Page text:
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Tailor-Made Microcapsules

 

Microencapsulation is a widely used process in the food and pharmaceutical industries with many different aims. In the pharmaceutical industry, the technique is mostly used to protect the active ingredient against degradation due to environmental conditions – such as light, oxidation, pH and microbial degradation – to control the drug release profile, or for taste masking purposes.

The microencapsulation process can be described as the formation of a capsule (wall) of coating material around the active pharmaceutical ingredient, the core of the composite particle, resulting in solid particles of micrometer size constituted by at least two components.

There are several techniques used to produce microencapsulated materials. These include chemical methods, which typically involve a polymerisation reaction to form the wall, and physical methods based in solvent evaporation, melt cooling or coacervation. The selection of the technique to use in a particular application is mainly based in the properties of the materials to be processed – such as the stability of the drug during the microencapsulation process – the reproducibility of the drug product’s attributes, and the ease of process scale-up.

Among the solvent evaporation methods, spray drying is probably the most versatile technology available. In a single step, it allows the production of the microcapsules as well as the manipulation of particle or powder properties such as particle size distribution, morphology and powder density. This in turn can be of paramount importance to downstream processing of the pharmaceutical formulation, whether it comprises capsule or sachet filling, tabletting, or any other final process.

COATING MATERIALS

While the active substance to encapsulate is not a matter of choice, the encapsulating materials can be chosen from a wide variety of approved products. The selection should take into account the lipo- and hydrophilic character of the active substance, the target role of the encapsulating agent, encapsulation efficiency, product stability during storage, and the pharmacokinetic profile (for immediate or controlled release). These materials are most often divided into the following categories:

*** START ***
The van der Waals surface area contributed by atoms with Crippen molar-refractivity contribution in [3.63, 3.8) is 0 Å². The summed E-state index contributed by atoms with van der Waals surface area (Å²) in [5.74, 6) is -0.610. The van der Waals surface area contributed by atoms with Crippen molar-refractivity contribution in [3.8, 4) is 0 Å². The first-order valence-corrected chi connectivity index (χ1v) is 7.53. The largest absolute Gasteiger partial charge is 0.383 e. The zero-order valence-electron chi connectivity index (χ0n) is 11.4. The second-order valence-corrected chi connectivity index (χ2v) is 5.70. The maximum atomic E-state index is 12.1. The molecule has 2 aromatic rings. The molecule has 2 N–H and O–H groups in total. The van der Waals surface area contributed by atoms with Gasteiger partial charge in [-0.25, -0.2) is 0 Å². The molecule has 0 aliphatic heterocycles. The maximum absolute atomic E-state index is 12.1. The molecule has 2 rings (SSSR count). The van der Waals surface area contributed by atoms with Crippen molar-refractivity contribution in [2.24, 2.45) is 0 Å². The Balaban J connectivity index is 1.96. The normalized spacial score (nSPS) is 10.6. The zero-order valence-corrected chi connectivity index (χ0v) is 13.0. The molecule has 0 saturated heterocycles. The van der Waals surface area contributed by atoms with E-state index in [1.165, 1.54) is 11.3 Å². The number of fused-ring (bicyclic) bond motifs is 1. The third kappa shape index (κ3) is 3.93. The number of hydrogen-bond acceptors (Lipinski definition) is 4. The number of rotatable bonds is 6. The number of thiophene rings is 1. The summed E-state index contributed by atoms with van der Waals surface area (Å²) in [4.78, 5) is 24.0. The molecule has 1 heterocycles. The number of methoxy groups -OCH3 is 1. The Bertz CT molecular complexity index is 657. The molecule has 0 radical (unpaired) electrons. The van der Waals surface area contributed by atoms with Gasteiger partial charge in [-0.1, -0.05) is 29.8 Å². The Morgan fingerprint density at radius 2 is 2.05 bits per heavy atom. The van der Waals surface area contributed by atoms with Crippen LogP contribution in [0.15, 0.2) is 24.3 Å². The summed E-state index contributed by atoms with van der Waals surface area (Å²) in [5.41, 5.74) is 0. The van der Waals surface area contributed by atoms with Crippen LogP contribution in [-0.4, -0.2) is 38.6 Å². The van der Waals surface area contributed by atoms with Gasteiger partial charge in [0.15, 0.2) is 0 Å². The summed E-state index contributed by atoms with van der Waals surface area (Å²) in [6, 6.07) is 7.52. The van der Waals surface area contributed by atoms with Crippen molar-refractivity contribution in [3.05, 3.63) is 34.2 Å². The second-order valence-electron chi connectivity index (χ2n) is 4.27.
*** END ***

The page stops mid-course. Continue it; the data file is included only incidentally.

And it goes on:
• Polysaccharides, such as starches, maltodextrins and arabic gum
  • Lipids, such as stearic acid, mono and diglycerides, among others
  • Proteins, such as gelatins, casein and soy

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Marco Gil, PhD, is an Engineer at R&D Particle Design Discipline at Hovione FarmaCiencia SA, Loures, Portugal. He is currently focused on the application of particle design technologies such as jet and wet milling and spray drying to enhance the properties of pharmaceutical materials. He received his Chemical Engineering degree and PhD from the Technical University of Lisbon, Portugal. After teaching in two Portuguese universities, he joined Hovione at the Particle Design Discipline, where he started working in the development of spray drying processes. Later on, he gained a special interest in the development and production of solid dispersions and microencapsulated materials by spray drying and spray congealing.

Filipe Gaspar, PhD, is the Director of R&D Particle Design Discipline at Hovione FarmaCiencia SA, Loures, Portugal. The focus of his work is on novel particle engineering technologies (bridging API synthesis with formulation). He received his Chemical Engineering degree from the Technical University of Lisbon, Portugal and his PhD from the University of Birmingham, UK. After receiving his PhD, he worked for three years as a Research Fellow at the University of Birmingham and as a consultant in the field of supercritical fluids. He joined Hovione in 2003 as a Process Engineer, where he participated in the commissioning of the first large-scale spray dryer. In 2004, he joined the R&D group and two years later become Head of the Particle Design Discipline.

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Marco Gil
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Filipe Gaspar
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